26th October 2023
All change requires a vision, aim or target. The vision should be as clear as possible to enable others to see the proposed outcome. Establishing the Vision for Change
All change has forces driving it, eg the economy, increased sales, the political situation, shareholder pressure. Identifying the Drivers for Change
Five of the best known models of change management are John Kotter’s Eight Stages, the McKinsey 7-S Framework, Lewin’s Change Process, Business Process Engineering and Continuous Improvement (Kaizen). Models of Change Management
The different levels of change, eg local, strategic or cultural, require different approaches. Defining the Level of Change
The pace of change needs to be decided in advance, eg incremental versus quantum change. Deciding the Pace of Change
All change contains risks and these risks must be identified and a contingency plan for each put in place. Measuring the Risk Caused by Change
Change cannot be achieved without input and therefore any change requires appropriate resourcing. Establishing a Resource Base
Change needs to be steered at three levels. It needs leadership, to transform the situation in order to achieve the vision behind the change, it needs managing, to bring about the change effectively and efficiently, and it needs championing, to enthuse and encourage both those undertaking the change and those undergoing it. Leading Change; Championing the Change
Change should be given time to become effective. Allowing Time for Change
Any change you effect needs to have the ability to move in different directions based on market forces or improved information. Building Flexibility into Change
The benefits of change may need to be sold as well as managed, to demonstrate how change can offer opportunity to those willing to move with the business needs. Selling Change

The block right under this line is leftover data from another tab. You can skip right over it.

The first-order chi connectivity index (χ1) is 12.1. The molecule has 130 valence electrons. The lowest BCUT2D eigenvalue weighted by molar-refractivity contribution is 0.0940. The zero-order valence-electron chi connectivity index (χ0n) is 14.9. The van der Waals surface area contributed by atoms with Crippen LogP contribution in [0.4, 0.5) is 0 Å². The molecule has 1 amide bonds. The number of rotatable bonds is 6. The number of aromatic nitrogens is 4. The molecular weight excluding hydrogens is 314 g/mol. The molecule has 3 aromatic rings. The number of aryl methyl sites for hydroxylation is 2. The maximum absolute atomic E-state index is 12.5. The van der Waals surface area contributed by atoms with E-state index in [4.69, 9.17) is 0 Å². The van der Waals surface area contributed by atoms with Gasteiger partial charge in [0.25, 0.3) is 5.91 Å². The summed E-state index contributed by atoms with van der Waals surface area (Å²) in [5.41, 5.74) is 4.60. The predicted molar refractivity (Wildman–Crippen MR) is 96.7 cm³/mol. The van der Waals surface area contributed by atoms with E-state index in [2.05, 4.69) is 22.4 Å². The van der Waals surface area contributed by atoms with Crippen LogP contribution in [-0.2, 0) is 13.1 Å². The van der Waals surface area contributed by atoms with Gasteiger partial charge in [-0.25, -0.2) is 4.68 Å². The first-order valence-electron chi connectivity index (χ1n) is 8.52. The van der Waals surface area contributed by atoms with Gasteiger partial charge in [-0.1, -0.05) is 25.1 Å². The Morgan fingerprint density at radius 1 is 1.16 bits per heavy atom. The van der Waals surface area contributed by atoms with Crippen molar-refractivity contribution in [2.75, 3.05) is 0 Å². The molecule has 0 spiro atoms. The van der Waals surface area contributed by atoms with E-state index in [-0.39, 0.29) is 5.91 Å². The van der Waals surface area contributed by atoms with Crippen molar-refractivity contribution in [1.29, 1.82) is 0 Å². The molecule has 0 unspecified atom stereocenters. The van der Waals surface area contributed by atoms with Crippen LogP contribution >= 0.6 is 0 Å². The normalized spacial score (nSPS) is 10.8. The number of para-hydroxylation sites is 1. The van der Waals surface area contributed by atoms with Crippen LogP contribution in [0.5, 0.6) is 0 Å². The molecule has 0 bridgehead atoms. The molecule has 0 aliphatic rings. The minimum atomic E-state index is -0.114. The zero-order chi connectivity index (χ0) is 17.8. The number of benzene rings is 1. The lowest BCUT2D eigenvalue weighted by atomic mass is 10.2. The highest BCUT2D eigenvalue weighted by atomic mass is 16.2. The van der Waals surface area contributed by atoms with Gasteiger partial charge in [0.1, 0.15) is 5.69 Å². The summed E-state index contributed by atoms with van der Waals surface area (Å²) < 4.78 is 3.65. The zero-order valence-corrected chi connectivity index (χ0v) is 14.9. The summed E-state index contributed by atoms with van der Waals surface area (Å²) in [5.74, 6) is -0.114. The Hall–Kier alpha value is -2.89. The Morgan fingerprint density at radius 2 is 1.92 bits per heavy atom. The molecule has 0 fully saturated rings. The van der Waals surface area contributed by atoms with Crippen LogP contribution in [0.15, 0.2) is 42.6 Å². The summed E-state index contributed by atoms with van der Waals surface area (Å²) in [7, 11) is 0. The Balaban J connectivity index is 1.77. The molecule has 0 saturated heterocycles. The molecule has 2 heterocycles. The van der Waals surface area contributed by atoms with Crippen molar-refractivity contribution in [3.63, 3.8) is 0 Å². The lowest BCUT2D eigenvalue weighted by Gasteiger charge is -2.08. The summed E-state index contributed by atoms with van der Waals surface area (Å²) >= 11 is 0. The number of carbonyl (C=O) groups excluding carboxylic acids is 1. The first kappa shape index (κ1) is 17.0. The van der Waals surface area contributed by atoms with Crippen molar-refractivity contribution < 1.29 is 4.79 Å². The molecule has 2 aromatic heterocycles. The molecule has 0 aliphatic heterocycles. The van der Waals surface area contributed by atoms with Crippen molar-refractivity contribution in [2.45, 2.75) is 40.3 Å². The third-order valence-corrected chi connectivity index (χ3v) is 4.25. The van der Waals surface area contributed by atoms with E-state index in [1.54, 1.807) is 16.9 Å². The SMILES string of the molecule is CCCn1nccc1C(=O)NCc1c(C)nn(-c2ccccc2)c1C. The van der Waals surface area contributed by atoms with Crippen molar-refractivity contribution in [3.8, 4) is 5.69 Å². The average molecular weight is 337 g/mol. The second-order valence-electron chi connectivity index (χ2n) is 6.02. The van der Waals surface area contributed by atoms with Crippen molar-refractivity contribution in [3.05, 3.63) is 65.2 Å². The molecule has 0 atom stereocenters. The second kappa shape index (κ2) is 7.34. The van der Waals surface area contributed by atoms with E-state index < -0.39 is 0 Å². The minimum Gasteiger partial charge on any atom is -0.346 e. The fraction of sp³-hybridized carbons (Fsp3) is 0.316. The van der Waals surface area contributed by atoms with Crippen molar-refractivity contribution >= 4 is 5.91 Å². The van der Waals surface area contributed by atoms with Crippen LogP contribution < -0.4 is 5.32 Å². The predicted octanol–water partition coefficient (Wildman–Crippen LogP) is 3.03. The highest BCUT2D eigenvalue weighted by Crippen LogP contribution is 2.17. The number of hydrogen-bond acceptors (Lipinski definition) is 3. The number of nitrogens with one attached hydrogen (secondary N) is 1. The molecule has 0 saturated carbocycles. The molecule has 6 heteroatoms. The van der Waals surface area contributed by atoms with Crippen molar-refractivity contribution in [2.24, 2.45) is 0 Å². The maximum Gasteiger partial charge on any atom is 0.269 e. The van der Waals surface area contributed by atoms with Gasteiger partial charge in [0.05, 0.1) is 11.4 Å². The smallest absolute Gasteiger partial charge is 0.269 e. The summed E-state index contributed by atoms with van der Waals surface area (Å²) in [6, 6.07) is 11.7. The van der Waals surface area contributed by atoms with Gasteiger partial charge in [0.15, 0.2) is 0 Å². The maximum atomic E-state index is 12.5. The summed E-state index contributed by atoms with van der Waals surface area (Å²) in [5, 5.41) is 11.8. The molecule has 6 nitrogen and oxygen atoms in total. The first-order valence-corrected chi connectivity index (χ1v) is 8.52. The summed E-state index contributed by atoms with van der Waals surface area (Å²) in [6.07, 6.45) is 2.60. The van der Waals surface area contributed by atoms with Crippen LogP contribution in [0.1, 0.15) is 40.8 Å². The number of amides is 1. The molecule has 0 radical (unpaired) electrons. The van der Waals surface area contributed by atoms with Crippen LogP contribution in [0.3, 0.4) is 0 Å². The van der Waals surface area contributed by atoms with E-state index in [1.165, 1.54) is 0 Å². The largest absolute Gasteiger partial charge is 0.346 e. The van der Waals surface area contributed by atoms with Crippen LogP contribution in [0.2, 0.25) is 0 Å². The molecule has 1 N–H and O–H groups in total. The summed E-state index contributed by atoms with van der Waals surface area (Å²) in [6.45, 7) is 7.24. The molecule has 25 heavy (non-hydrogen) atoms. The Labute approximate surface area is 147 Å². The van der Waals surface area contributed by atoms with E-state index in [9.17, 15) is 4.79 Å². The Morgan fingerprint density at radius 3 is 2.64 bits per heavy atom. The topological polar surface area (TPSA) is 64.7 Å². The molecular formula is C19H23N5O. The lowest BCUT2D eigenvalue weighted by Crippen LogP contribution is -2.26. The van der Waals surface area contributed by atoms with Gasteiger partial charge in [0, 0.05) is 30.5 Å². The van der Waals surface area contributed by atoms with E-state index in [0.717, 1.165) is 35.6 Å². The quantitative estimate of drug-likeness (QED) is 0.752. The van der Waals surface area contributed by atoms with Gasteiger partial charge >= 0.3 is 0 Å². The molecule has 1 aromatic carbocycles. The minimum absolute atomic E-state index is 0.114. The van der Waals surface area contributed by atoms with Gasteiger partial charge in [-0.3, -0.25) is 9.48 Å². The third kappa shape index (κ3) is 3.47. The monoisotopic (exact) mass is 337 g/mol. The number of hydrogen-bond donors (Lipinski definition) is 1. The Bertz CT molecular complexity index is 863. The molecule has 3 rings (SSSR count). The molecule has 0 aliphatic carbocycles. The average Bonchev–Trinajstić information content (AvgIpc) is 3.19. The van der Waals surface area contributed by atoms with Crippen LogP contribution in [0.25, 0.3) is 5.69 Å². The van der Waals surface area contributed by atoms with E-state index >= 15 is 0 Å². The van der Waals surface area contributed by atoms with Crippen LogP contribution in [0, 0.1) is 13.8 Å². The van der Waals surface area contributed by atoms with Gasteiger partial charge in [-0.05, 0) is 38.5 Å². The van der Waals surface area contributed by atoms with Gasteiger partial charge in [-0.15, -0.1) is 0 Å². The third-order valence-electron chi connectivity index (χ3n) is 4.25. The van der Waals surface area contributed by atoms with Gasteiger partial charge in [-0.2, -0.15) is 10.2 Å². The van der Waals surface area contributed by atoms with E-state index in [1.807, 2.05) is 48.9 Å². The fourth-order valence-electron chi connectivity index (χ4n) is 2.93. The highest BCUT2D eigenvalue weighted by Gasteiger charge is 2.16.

Change is usually achieved faster and is more effective when there is appropriate consultation with those affected by it. Consulting on Change
Cutting out minor changes makes significant change stand out and matter. Eliminating Change for Change’s Sake
Resistance to change can be dealt with by knowing the common reasons for resistance and implementing countermeasures to resistance such as good communications, ensuring that procedures are fair, using ambassadors for change and planning for some “quick wins”. Encountering Resistance
Creating a flexible culture makes future change easier and faster and makes staff feel comfortable with the concept of change. Creating a Flexible Culture
The most powerful way of championing and demonstrating change in action is for a HR department to be a role model for change in action. Being a Role Model for Change in Action
All change needs to be evaluated to find out what has been achieved, whether it has reaped the rewards that were expected and what has been learned from the process. Evaluating and Learning from the Change Management Process
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The ability to manage change is seen as a key skill in today’s ever-changing environment.
Given the freedom of movement and ever-widening choice of career opportunities in the global economy, businesses need a framework for managing not only the process of physical change but also the movement and integration of staff.
This topic examines different models of change management, leadership skills required in implementing change and how to deal with resistance and negative attitude towards change.